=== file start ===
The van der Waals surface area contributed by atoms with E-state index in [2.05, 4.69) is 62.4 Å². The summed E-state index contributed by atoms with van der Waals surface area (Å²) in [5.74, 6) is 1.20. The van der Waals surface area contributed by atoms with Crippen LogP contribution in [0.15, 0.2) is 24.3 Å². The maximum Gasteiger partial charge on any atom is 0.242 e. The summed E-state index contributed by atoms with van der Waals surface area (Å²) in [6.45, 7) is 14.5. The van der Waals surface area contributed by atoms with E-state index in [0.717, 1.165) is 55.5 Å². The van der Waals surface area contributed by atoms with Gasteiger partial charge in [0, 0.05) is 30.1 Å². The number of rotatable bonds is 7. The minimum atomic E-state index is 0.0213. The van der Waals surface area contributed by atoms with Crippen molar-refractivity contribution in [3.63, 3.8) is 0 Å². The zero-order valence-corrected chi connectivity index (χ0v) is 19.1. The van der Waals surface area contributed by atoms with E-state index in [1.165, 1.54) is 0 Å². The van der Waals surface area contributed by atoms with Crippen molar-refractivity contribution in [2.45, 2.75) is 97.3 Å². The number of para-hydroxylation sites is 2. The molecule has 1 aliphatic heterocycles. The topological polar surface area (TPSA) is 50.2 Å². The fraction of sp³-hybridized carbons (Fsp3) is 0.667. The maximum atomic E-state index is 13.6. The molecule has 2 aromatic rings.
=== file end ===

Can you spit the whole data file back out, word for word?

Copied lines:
The van der Waals surface area contributed by atoms with E-state index in [2.05, 4.69) is 62.4 Å². The summed E-state index contributed by atoms with van der Waals surface area (Å²) in [5.74, 6) is 1.20. The van der Waals surface area contributed by atoms with Crippen LogP contribution in [0.15, 0.2) is 24.3 Å². The maximum Gasteiger partial charge on any atom is 0.242 e. The summed E-state index contributed by atoms with van der Waals surface area (Å²) in [6.45, 7) is 14.5. The van der Waals surface area contributed by atoms with E-state index in [0.717, 1.165) is 55.5 Å². The van der Waals surface area contributed by atoms with Gasteiger partial charge in [0, 0.05) is 30.1 Å². The number of rotatable bonds is 7. The minimum atomic E-state index is 0.0213. The van der Waals surface area contributed by atoms with Crippen molar-refractivity contribution in [3.63, 3.8) is 0 Å². The zero-order valence-corrected chi connectivity index (χ0v) is 19.1. The van der Waals surface area contributed by atoms with E-state index in [1.165, 1.54) is 0 Å². The van der Waals surface area contributed by atoms with Crippen molar-refractivity contribution in [2.45, 2.75) is 97.3 Å². The number of para-hydroxylation sites is 2. The molecule has 1 aliphatic heterocycles. The topological polar surface area (TPSA) is 50.2 Å². The fraction of sp³-hybridized carbons (Fsp3) is 0.667. The maximum atomic E-state index is 13.6. The molecule has 2 aromatic rings.